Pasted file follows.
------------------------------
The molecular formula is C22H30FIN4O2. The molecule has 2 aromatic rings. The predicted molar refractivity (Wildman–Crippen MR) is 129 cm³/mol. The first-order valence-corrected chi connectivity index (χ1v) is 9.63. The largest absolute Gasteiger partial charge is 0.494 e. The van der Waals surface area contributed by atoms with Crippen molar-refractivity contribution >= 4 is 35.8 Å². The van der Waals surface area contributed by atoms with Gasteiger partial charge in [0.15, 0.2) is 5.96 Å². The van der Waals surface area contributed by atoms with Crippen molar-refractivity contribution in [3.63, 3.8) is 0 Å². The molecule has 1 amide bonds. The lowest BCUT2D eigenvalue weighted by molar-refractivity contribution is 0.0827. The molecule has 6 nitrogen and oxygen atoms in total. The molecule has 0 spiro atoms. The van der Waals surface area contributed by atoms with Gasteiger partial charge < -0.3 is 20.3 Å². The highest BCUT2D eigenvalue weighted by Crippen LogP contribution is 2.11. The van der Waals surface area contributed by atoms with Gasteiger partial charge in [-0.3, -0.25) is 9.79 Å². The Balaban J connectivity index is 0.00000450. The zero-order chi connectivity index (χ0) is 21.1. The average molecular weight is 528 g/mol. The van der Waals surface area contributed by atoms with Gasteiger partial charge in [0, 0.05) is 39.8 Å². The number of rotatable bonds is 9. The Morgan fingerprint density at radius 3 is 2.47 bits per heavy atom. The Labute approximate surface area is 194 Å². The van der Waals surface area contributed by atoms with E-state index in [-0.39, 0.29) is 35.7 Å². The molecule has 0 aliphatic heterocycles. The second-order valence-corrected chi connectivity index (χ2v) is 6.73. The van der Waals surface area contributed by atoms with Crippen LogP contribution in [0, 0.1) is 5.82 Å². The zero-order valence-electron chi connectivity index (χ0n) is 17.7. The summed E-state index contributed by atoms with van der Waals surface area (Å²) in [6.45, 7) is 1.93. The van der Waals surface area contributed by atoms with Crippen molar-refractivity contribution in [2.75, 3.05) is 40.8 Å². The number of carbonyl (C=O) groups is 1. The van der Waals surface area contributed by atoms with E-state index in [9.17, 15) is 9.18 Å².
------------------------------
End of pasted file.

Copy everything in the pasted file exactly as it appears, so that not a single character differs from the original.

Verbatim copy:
The molecular formula is C22H30FIN4O2. The molecule has 2 aromatic rings. The predicted molar refractivity (Wildman–Crippen MR) is 129 cm³/mol. The first-order valence-corrected chi connectivity index (χ1v) is 9.63. The largest absolute Gasteiger partial charge is 0.494 e. The van der Waals surface area contributed by atoms with Crippen molar-refractivity contribution >= 4 is 35.8 Å². The van der Waals surface area contributed by atoms with Gasteiger partial charge in [0.15, 0.2) is 5.96 Å². The van der Waals surface area contributed by atoms with Crippen molar-refractivity contribution in [3.63, 3.8) is 0 Å². The molecule has 1 amide bonds. The lowest BCUT2D eigenvalue weighted by molar-refractivity contribution is 0.0827. The molecule has 6 nitrogen and oxygen atoms in total. The molecule has 0 spiro atoms. The van der Waals surface area contributed by atoms with Gasteiger partial charge < -0.3 is 20.3 Å². The highest BCUT2D eigenvalue weighted by Crippen LogP contribution is 2.11. The van der Waals surface area contributed by atoms with Gasteiger partial charge in [-0.3, -0.25) is 9.79 Å². The Balaban J connectivity index is 0.00000450. The zero-order chi connectivity index (χ0) is 21.1. The average molecular weight is 528 g/mol. The van der Waals surface area contributed by atoms with Gasteiger partial charge in [0, 0.05) is 39.8 Å². The number of rotatable bonds is 9. The Morgan fingerprint density at radius 3 is 2.47 bits per heavy atom. The Labute approximate surface area is 194 Å². The van der Waals surface area contributed by atoms with E-state index in [-0.39, 0.29) is 35.7 Å². The molecule has 0 aliphatic heterocycles. The second-order valence-corrected chi connectivity index (χ2v) is 6.73. The van der Waals surface area contributed by atoms with Crippen LogP contribution in [0, 0.1) is 5.82 Å². The zero-order valence-electron chi connectivity index (χ0n) is 17.7. The summed E-state index contributed by atoms with van der Waals surface area (Å²) in [6.45, 7) is 1.93. The van der Waals surface area contributed by atoms with Crippen molar-refractivity contribution in [2.75, 3.05) is 40.8 Å². The number of carbonyl (C=O) groups is 1. The van der Waals surface area contributed by atoms with E-state index in [9.17, 15) is 9.18 Å².